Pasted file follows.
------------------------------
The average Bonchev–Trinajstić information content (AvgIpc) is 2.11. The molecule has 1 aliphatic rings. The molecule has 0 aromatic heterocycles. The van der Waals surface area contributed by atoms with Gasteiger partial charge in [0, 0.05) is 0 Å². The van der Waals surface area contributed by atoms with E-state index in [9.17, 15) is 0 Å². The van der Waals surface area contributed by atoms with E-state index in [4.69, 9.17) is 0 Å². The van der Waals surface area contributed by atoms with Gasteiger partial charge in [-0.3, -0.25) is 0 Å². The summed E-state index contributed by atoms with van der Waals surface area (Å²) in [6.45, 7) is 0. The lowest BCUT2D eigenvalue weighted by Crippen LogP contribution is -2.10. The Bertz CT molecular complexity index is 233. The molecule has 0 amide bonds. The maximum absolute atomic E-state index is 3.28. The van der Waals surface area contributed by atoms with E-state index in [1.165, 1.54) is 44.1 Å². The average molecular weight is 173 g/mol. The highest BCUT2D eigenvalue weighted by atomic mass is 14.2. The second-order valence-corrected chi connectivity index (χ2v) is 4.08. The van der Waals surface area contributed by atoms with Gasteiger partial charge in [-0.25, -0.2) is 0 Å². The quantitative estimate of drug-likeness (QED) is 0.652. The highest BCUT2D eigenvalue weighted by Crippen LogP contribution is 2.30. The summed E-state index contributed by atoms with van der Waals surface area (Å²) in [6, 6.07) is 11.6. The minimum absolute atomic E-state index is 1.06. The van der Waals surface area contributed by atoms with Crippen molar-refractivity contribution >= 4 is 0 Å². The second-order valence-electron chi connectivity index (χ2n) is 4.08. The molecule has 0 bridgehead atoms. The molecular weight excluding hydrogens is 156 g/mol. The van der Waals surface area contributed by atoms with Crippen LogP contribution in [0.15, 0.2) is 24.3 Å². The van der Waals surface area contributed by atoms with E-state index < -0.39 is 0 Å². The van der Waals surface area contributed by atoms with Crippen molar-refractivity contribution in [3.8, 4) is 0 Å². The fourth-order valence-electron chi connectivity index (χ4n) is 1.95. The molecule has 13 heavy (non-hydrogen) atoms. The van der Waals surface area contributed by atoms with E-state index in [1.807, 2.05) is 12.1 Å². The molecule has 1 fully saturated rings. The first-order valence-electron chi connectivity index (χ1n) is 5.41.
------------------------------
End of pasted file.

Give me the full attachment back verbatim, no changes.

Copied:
The average Bonchev–Trinajstić information content (AvgIpc) is 2.11. The molecule has 1 aliphatic rings. The molecule has 0 aromatic heterocycles. The van der Waals surface area contributed by atoms with Gasteiger partial charge in [0, 0.05) is 0 Å². The van der Waals surface area contributed by atoms with E-state index in [9.17, 15) is 0 Å². The van der Waals surface area contributed by atoms with E-state index in [4.69, 9.17) is 0 Å². The van der Waals surface area contributed by atoms with Gasteiger partial charge in [-0.3, -0.25) is 0 Å². The summed E-state index contributed by atoms with van der Waals surface area (Å²) in [6.45, 7) is 0. The lowest BCUT2D eigenvalue weighted by Crippen LogP contribution is -2.10. The Bertz CT molecular complexity index is 233. The molecule has 0 amide bonds. The maximum absolute atomic E-state index is 3.28. The van der Waals surface area contributed by atoms with E-state index in [1.165, 1.54) is 44.1 Å². The average molecular weight is 173 g/mol. The highest BCUT2D eigenvalue weighted by atomic mass is 14.2. The second-order valence-corrected chi connectivity index (χ2v) is 4.08. The van der Waals surface area contributed by atoms with Gasteiger partial charge in [-0.25, -0.2) is 0 Å². The quantitative estimate of drug-likeness (QED) is 0.652. The highest BCUT2D eigenvalue weighted by Crippen LogP contribution is 2.30. The summed E-state index contributed by atoms with van der Waals surface area (Å²) in [6, 6.07) is 11.6. The minimum absolute atomic E-state index is 1.06. The van der Waals surface area contributed by atoms with Crippen molar-refractivity contribution >= 4 is 0 Å². The second-order valence-electron chi connectivity index (χ2n) is 4.08. The molecule has 0 bridgehead atoms. The molecular weight excluding hydrogens is 156 g/mol. The van der Waals surface area contributed by atoms with Crippen LogP contribution in [0.15, 0.2) is 24.3 Å². The van der Waals surface area contributed by atoms with E-state index < -0.39 is 0 Å². The van der Waals surface area contributed by atoms with Crippen molar-refractivity contribution in [3.8, 4) is 0 Å². The fourth-order valence-electron chi connectivity index (χ4n) is 1.95. The molecule has 13 heavy (non-hydrogen) atoms. The van der Waals surface area contributed by atoms with E-state index in [1.807, 2.05) is 12.1 Å². The molecule has 1 fully saturated rings. The first-order valence-electron chi connectivity index (χ1n) is 5.41.